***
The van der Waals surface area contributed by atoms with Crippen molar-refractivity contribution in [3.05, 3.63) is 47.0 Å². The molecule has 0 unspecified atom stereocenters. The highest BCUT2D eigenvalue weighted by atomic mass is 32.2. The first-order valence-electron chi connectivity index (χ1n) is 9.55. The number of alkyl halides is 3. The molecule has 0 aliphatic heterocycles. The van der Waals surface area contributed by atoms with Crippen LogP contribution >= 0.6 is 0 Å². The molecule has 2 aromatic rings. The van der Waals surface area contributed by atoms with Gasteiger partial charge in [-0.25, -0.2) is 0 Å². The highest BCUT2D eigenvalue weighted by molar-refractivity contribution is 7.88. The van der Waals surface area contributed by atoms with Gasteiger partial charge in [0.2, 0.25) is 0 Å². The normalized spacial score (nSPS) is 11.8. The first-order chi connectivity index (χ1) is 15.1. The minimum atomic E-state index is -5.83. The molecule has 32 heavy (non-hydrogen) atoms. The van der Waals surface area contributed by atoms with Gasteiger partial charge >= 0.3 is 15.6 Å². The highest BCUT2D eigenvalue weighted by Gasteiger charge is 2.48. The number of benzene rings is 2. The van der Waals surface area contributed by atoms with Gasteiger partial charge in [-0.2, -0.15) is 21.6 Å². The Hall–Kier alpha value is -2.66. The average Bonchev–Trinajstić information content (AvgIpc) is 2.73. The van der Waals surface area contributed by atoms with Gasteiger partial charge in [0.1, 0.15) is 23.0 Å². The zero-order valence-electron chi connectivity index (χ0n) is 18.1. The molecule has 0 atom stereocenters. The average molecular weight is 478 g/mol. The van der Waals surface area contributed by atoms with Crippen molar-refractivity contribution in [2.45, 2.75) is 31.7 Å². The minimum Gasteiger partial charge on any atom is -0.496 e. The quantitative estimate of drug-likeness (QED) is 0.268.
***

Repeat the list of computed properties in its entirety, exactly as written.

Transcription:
The van der Waals surface area contributed by atoms with Crippen molar-refractivity contribution in [3.05, 3.63) is 47.0 Å². The molecule has 0 unspecified atom stereocenters. The highest BCUT2D eigenvalue weighted by atomic mass is 32.2. The first-order valence-electron chi connectivity index (χ1n) is 9.55. The number of alkyl halides is 3. The molecule has 0 aliphatic heterocycles. The van der Waals surface area contributed by atoms with Crippen LogP contribution >= 0.6 is 0 Å². The molecule has 2 aromatic rings. The van der Waals surface area contributed by atoms with Gasteiger partial charge in [-0.25, -0.2) is 0 Å². The highest BCUT2D eigenvalue weighted by molar-refractivity contribution is 7.88. The van der Waals surface area contributed by atoms with Gasteiger partial charge in [0.2, 0.25) is 0 Å². The normalized spacial score (nSPS) is 11.8. The first-order chi connectivity index (χ1) is 15.1. The minimum atomic E-state index is -5.83. The molecule has 32 heavy (non-hydrogen) atoms. The van der Waals surface area contributed by atoms with Gasteiger partial charge >= 0.3 is 15.6 Å². The highest BCUT2D eigenvalue weighted by Gasteiger charge is 2.48. The number of benzene rings is 2. The van der Waals surface area contributed by atoms with Gasteiger partial charge in [-0.2, -0.15) is 21.6 Å². The Hall–Kier alpha value is -2.66. The average Bonchev–Trinajstić information content (AvgIpc) is 2.73. The van der Waals surface area contributed by atoms with Gasteiger partial charge in [0.1, 0.15) is 23.0 Å². The zero-order valence-electron chi connectivity index (χ0n) is 18.1. The molecule has 0 atom stereocenters. The average molecular weight is 478 g/mol. The van der Waals surface area contributed by atoms with Crippen molar-refractivity contribution in [2.45, 2.75) is 31.7 Å². The minimum Gasteiger partial charge on any atom is -0.496 e. The quantitative estimate of drug-likeness (QED) is 0.268.